Energy security has always been high on the political agenda, but its importance has risen as the UK has become increasingly dependent on imported energy, experienced high and volatile oil and gas prices, and addressed the challenge of reducing our carbon dioxide emissions.
DECC needs to define "energy security" and adopt a more strategic and systematic approach to provide a clear goal for policy interventions, taking a more holistic view in order to ensure that the energy system is resilient to both short-term shocks and longer-term stresses.
Primary Energy Supply
It is inevitable that the UK will become increasingly reliant on energy imports. This is not necessarily incompatible with increasing energy security; it can be maintained by a diverse energy portfolio that does not rely too much on either a single supplier or a single fuel. The decline of the UK Continental Shelf is not a major concern in terms of energy security, but the way in which the £2 billion levy on North Sea producers was announced in Budget 2011 may have undermined investor confidence. The Government needs to work closely with the industry to restore that confidence.
The Government needs to communicate a clear strategy to incentivise more gas storage if it is to ensure timely investment. It is only by having sufficient gas storage that we can build up broader system resilience. We also recommend that the Government set up an independent stock-holding agencyfunded by industryto manage privately held strategic oil stocks.
We are not convinced that the proposals set out in the White Paper on reforms to the electricity market strike the right balance between encouraging investment in new gas-fired plant in the short-term (to fill the gap that will be created by the closure of around 19GW of nuclear, oil-fired and coal-fired plant by 2020) and the need to decarbonise the power sector over the course of the 2020s, which will ultimately entail only a very limited role for unabated gas-fired capacity. In particular, the proposed form of the Emissions Performance Standard could risk locking the UK into a high-carbon electricity system in the future.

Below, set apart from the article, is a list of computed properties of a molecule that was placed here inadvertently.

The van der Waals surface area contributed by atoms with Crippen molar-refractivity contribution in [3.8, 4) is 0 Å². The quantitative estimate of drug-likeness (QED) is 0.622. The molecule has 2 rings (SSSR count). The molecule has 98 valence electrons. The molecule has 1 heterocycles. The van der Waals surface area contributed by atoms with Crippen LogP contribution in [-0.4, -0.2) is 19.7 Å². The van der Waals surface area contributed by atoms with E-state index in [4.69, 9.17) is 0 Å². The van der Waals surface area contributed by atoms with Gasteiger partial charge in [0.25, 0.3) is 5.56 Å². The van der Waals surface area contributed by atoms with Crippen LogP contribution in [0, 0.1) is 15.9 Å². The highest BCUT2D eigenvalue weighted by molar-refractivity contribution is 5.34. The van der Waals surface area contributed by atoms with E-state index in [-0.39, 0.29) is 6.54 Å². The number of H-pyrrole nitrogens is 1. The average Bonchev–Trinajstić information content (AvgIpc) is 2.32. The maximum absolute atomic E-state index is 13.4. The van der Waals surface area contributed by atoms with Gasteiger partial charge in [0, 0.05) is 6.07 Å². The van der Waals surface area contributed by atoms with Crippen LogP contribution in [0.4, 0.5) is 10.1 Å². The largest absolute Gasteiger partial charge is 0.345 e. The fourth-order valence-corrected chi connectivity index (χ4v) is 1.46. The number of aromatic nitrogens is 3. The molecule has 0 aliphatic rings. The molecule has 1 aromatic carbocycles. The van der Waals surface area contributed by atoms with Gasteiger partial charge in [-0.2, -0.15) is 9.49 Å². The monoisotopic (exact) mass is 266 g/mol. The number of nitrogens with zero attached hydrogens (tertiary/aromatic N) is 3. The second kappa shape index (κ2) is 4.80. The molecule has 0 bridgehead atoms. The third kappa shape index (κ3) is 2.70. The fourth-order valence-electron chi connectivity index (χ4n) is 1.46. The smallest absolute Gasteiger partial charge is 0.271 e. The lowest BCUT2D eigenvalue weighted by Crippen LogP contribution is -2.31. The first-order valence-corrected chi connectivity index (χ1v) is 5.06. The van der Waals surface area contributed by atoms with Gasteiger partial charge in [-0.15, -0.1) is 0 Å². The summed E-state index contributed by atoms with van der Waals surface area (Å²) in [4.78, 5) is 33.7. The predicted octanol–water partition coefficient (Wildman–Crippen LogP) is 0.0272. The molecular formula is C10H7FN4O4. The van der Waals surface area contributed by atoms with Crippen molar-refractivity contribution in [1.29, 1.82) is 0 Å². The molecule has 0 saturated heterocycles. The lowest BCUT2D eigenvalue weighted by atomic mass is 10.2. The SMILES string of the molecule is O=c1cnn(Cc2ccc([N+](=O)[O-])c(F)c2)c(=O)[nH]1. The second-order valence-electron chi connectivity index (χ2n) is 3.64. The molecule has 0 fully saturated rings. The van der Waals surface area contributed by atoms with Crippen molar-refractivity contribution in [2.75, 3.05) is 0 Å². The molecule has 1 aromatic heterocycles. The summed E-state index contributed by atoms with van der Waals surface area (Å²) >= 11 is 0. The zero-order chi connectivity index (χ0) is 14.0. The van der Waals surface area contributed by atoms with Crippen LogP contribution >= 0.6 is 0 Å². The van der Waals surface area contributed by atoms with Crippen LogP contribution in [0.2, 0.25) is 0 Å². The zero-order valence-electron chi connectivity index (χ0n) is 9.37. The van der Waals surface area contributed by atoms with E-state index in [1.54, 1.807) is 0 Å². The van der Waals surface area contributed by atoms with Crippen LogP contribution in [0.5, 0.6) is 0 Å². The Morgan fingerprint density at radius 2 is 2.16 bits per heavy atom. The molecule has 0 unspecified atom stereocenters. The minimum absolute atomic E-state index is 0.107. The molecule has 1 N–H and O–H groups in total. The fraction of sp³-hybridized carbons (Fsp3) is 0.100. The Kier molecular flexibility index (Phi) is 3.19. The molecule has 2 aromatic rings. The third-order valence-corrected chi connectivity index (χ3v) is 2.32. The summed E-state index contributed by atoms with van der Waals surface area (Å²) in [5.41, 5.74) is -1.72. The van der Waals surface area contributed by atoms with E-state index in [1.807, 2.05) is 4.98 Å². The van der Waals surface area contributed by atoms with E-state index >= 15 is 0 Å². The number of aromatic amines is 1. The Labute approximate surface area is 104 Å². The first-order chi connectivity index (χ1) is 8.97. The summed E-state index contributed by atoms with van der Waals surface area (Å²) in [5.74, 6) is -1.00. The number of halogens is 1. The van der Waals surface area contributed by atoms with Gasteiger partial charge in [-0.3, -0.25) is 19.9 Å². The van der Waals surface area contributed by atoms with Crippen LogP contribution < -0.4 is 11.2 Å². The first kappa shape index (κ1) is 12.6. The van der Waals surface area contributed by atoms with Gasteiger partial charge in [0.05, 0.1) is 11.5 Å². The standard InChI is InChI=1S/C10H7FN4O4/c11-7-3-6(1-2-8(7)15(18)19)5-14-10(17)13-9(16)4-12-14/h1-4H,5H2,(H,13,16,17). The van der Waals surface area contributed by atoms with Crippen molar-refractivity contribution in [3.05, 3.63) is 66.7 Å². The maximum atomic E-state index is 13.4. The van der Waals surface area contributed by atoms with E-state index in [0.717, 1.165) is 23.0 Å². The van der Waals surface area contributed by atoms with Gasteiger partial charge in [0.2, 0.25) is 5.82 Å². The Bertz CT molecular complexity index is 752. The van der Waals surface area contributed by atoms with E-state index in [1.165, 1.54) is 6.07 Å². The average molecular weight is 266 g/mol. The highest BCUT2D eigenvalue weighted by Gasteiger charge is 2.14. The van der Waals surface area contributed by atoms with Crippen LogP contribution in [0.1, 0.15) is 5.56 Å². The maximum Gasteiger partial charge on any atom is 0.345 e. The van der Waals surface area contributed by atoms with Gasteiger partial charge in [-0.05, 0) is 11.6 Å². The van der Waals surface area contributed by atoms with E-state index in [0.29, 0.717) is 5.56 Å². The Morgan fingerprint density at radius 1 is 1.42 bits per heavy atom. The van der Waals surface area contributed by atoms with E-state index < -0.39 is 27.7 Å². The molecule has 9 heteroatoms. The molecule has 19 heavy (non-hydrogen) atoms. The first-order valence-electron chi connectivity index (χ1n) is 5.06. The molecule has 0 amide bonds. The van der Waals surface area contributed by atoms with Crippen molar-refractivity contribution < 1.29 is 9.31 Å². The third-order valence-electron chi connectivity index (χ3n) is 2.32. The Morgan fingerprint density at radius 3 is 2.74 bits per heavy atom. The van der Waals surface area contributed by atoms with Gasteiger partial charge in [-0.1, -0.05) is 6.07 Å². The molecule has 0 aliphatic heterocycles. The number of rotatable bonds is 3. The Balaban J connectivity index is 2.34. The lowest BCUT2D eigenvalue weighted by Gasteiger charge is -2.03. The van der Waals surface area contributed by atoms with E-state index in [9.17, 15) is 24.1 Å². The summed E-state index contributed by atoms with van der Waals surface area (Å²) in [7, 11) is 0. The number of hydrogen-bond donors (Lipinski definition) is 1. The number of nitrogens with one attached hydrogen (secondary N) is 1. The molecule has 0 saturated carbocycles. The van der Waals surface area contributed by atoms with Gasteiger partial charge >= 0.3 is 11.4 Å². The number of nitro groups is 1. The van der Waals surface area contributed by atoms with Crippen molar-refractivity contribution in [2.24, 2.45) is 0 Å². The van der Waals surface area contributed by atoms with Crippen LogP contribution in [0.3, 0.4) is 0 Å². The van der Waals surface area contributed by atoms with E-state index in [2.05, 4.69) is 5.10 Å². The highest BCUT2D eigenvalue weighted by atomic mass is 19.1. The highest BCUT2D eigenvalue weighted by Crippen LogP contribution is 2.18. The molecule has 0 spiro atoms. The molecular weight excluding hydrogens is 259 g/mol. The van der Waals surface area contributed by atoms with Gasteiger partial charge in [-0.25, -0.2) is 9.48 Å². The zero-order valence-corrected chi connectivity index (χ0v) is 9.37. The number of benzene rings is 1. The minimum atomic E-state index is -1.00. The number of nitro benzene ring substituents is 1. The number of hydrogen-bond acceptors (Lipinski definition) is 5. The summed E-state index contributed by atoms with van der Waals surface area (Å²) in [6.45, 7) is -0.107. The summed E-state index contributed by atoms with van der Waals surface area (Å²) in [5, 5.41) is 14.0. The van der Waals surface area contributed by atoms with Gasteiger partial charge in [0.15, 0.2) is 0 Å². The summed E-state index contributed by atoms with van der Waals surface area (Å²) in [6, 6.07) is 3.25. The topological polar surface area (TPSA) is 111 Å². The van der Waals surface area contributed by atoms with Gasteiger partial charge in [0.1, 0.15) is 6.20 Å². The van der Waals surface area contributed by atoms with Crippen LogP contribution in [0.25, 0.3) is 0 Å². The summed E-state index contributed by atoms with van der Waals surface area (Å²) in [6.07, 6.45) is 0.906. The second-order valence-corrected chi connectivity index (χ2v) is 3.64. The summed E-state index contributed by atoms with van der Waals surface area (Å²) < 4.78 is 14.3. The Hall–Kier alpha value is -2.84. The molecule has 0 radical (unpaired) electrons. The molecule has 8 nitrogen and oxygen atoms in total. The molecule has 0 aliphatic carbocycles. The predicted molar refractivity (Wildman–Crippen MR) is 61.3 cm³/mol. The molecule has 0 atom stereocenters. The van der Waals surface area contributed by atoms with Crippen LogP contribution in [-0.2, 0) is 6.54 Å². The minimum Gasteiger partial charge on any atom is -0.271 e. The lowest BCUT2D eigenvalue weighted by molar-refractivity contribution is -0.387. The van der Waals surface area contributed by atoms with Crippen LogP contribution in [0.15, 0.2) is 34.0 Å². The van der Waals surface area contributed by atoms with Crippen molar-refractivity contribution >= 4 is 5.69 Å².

Electrification of heat and transport will result in significantly increased loads on the local distribution network. An increase in distributed energy generation combined with greater use of demand side measures could mean that Distribution Network Operators will need to move away from the currently relatively passive operation model towards becoming Distribution System Operators with responsibility for balancing supply and demand on their network. The Government needs to do more work to ensure that Distribution Network Operators are sufficiently prepared for the changes ahead.
Even though improving energy efficiency will bring benefits for energy security, it is often difficult to deliver in practice. Failure to deliver could have serious consequences for energy security.
New "smart" technology will provide opportunities for energy users to engage in demand side response measures, which could play a vital role in ensuring the security of the electricity system. The full potential of such measures to contribute to energy security is not yet known and we urge the Government to investigate this further.
Although energy users are a key component of the energy system, they are perhaps not as well understood as the technologies that make up the supply side of the system. If we are to make a successful transition to a low carbon economy, it is essential that the Government understands both the social as well as the technical feasibility of new technologies in the energy system.